What’s the science on that friend? That’s a funny thing. Can you scientifically prove that like an acorn. Isn’t conscious of course not, right? You can’t even scientifically prove that human beings are conscious. So that’s, that’s the funny thing, like science assumes that we have this sort of, this qualia as it’s called a philosophy of mind.

Like this, awareness, this inter subjective awareness. And even when you do neuroscience, like you never find that, right? You find physical brain states that seem to correlate with it. So imagine this is a cool thought experiment. Imagine you were an alien or whatever. You come to earth and like you’re doing like all this neuroscientific imaging of a human brain and you’ve never met a human before or anything else.

You would never know from the science that there’s an inner first person sense of experience like in that. You would never know that, ever. The only reason we do know it is because we experience it and we infer that other people are like us. So in philosophy, this is known as the problem of other minds, right?

How do we know that people have other minds? And science can’t answer that question at all. Marketing 

Mike: gives us a practical answer cuz the principles work of persuasion, influence in sales. They work consistently from person to person. . 

Pat: But you can play the skeptic and maybe you’re, they’re just really cleverly disguised androids, right?

Okay. So they really seem like they have it and nobody denies that. But how do you really know, right? How do you really know that they’re conscious and they have this interior subjective awareness like you do. That’d 

Mike: be a strange way to live. Even I would argue that even if it were true, Completely, or in some way it would not be conducive to good living.

It would not help you flourish. You would not have a good time. So maybe just don’t even worry about it. It’s 

Pat: not true. So don’t worry about that. And there’s no, I know, but what I’m saying is like 

Mike: there’s a point of live as if it is true and see how that goes. 

Pat: And you don’t wanna be a soloist. Yeah, 

Mike: for sure.

That might be enough to discourage you be like, Yeah, I, who knows what’s true, but I’m not gonna play by those. The 

Pat: point of raising these questions is just to get people to think about assumptions. They’re just fun. Now, don’t stare up at the ceiling at night. There’s good answers to these.

I’m not gonna give ’em now, but they can be argued. Yeah. But yeah, in terms of human flourishing, Yeah, the great thinkers in this tradition, the way you go about this is you think very deeply about what human nature is and then what would be perfective of it or cause it to be the most excellent instance of its kind.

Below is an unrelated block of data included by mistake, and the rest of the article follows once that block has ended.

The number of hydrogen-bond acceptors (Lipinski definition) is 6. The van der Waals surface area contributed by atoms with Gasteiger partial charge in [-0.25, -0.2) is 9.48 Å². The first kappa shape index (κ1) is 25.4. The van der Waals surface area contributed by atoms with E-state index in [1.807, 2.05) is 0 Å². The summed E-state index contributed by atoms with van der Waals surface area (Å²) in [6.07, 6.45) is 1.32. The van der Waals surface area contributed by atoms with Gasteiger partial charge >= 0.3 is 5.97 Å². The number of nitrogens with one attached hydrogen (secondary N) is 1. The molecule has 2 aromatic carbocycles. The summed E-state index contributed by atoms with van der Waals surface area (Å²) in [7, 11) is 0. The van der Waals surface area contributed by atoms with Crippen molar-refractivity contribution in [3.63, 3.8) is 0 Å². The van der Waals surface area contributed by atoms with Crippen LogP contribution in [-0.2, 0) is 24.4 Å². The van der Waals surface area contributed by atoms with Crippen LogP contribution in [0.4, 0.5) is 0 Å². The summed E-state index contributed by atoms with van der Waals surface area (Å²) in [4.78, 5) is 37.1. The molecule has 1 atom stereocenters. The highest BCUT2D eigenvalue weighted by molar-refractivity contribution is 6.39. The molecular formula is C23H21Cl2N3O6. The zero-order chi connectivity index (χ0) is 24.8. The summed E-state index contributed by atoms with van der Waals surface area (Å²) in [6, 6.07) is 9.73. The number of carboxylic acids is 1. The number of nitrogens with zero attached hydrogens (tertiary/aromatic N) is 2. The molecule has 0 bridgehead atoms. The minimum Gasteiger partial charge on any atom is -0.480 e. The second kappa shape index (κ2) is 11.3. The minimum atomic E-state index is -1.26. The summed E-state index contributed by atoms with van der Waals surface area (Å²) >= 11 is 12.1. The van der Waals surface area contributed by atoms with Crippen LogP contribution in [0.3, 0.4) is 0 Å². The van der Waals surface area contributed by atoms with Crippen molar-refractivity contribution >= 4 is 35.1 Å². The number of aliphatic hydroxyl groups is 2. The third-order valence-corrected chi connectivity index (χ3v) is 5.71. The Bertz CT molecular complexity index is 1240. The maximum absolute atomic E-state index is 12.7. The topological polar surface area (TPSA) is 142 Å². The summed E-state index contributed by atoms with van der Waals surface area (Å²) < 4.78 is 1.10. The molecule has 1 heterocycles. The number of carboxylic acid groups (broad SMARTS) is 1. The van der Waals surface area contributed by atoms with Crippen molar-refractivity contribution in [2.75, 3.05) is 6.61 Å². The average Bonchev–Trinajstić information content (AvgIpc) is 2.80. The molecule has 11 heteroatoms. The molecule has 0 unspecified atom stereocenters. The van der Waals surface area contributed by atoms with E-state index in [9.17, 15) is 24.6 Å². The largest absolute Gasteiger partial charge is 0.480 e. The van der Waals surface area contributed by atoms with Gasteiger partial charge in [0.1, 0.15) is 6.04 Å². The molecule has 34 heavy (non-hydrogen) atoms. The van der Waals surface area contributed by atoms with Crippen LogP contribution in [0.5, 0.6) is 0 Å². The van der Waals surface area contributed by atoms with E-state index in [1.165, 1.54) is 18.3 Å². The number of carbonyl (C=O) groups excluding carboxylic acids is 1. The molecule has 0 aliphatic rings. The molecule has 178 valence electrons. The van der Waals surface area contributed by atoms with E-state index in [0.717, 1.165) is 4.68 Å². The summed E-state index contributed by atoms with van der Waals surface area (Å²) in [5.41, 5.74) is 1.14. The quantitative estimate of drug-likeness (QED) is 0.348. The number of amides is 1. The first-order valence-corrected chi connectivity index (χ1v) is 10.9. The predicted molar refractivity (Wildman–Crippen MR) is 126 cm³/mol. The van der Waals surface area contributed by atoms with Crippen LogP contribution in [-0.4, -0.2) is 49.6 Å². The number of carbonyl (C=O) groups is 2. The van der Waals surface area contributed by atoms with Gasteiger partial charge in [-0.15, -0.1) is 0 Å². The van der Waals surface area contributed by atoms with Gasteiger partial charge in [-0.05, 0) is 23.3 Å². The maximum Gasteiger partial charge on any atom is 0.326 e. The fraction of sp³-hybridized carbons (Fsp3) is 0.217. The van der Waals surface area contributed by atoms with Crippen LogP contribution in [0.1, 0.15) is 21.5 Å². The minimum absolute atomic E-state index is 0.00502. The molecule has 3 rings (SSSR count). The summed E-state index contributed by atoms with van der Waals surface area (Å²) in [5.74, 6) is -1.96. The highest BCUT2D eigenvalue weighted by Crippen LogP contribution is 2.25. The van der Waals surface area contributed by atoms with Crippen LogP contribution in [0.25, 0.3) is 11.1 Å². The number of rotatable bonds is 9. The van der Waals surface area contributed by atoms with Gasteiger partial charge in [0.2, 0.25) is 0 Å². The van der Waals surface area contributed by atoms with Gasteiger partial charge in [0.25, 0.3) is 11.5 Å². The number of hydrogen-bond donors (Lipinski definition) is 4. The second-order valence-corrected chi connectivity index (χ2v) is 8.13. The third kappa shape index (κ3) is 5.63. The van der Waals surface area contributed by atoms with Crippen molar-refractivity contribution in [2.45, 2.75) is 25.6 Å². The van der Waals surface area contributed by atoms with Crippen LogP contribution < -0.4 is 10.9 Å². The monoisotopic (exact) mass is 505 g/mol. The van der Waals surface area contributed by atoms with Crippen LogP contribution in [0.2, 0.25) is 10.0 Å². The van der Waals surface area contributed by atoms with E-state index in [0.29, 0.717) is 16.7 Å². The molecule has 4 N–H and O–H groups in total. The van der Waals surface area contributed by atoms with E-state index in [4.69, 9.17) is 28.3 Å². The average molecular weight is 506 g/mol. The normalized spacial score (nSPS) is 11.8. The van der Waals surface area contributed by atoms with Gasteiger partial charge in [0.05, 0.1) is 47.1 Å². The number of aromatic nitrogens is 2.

So let’s start with a simple example, like a triangle. Cause it’s a lot easier to think about a triangle than a human. We know when a triangle is carefully drawn with straight sides and sharp angles for the protractor, we say that’s a good triangle, right? Because we have a concept of what triangular is, three sides whose angles add up to 180 degrees, something like that.

And if somebody like hastily draws a triangle in the backseat of a school bus and it’s real squiggly sides and rounded angles, we say that’s a bad triangle. And we don’t mean that as like we’re talking about social constructs, right? We mean no ob objectively, as a matter of fact, that like fact and value are not distinct on essentials.

That’s the key. 

Mike: Although at this point there are probably people who would say, no, there’s no such thing as a bad triangle. 

Pat: It’s all subjective, right? So if people are gonna try and just make everything a projection of the mind, right? Like your mind just everything is a construct of the mind. That’s the argument, right?

There’s no like objectivity to be discovered in the world. You’re gonna have a another self defeat problem, because then what is the mind? Is the mind itself a construct of the. If there’s no objective reality to the mind itself, then we have like causal suey of the mind causing itself, and that’s obviously incoherent.

Nothing can cause itself cuz then it has to exist prior to itself. So again, I think you’re gonna be in this radically self defeating position if you try to make everything just like a construct of the mind. But once you grant that there’s at least one like objectively real thing in the world, then there’s no kind.

Reason to arbitrarily deny that there are other objective real things in the world, especially when it seems so obviously the case that there are, and especially if you love science. Yeah. And especially if you love philosophy, you better be committed to essentialism because you’re gonna need that to ground things like the identity of things, their endurance over time, and even just concepts and language is going, We’re going to need all of this in order to have any type of rational discourse, philosophical conversation, scientific experimentation anyhow.

So somebody could try and push that radical line. I think at most everybody would have to seem, that just seems really weird. But there’s ways to push back against it by showing that it just. Incoherent at the end of the day, right? Once you understand that there can be better or worse instances of something of what a good instance is, these principles carry over to humanity as well.